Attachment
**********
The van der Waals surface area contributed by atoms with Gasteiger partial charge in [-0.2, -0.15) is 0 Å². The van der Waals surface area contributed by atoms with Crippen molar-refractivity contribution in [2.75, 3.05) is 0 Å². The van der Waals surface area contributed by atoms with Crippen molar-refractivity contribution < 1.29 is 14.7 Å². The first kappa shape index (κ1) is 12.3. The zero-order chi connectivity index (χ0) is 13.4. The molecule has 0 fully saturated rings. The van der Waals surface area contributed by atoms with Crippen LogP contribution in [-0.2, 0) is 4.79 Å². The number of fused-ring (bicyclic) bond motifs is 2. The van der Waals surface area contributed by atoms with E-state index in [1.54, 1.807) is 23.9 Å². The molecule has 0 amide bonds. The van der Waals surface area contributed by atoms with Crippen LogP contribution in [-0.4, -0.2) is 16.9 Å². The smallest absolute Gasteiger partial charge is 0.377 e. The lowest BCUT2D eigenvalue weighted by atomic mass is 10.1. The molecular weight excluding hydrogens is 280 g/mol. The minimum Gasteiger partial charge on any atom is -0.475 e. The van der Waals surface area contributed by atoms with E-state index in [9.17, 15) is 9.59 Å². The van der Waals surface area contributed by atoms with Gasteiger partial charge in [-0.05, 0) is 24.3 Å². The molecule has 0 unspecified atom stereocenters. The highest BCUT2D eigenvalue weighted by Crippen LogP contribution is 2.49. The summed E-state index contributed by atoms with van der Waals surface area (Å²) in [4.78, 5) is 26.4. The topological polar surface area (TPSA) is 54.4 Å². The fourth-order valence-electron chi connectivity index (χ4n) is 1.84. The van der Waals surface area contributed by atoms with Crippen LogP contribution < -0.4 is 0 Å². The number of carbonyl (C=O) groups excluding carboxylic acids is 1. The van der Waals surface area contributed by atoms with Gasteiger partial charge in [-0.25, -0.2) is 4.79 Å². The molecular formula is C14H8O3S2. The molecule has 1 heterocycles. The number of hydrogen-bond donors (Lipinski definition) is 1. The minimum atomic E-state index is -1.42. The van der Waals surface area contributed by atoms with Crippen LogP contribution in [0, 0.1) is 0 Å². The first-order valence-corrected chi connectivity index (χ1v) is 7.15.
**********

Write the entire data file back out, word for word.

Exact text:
The van der Waals surface area contributed by atoms with Gasteiger partial charge in [-0.2, -0.15) is 0 Å². The van der Waals surface area contributed by atoms with Crippen molar-refractivity contribution in [2.75, 3.05) is 0 Å². The van der Waals surface area contributed by atoms with Crippen molar-refractivity contribution < 1.29 is 14.7 Å². The first kappa shape index (κ1) is 12.3. The zero-order chi connectivity index (χ0) is 13.4. The molecule has 0 fully saturated rings. The van der Waals surface area contributed by atoms with Crippen LogP contribution in [-0.2, 0) is 4.79 Å². The number of fused-ring (bicyclic) bond motifs is 2. The van der Waals surface area contributed by atoms with E-state index in [1.54, 1.807) is 23.9 Å². The molecule has 0 amide bonds. The van der Waals surface area contributed by atoms with Crippen LogP contribution in [-0.4, -0.2) is 16.9 Å². The smallest absolute Gasteiger partial charge is 0.377 e. The lowest BCUT2D eigenvalue weighted by atomic mass is 10.1. The molecular weight excluding hydrogens is 280 g/mol. The minimum Gasteiger partial charge on any atom is -0.475 e. The van der Waals surface area contributed by atoms with E-state index in [9.17, 15) is 9.59 Å². The van der Waals surface area contributed by atoms with Gasteiger partial charge in [-0.05, 0) is 24.3 Å². The molecule has 0 unspecified atom stereocenters. The highest BCUT2D eigenvalue weighted by Crippen LogP contribution is 2.49. The summed E-state index contributed by atoms with van der Waals surface area (Å²) in [4.78, 5) is 26.4. The topological polar surface area (TPSA) is 54.4 Å². The fourth-order valence-electron chi connectivity index (χ4n) is 1.84. The van der Waals surface area contributed by atoms with Crippen LogP contribution < -0.4 is 0 Å². The number of carbonyl (C=O) groups excluding carboxylic acids is 1. The van der Waals surface area contributed by atoms with Gasteiger partial charge in [-0.25, -0.2) is 4.79 Å². The molecular formula is C14H8O3S2. The molecule has 1 heterocycles. The number of hydrogen-bond donors (Lipinski definition) is 1. The minimum atomic E-state index is -1.42. The van der Waals surface area contributed by atoms with Crippen LogP contribution in [0, 0.1) is 0 Å². The first-order valence-corrected chi connectivity index (χ1v) is 7.15.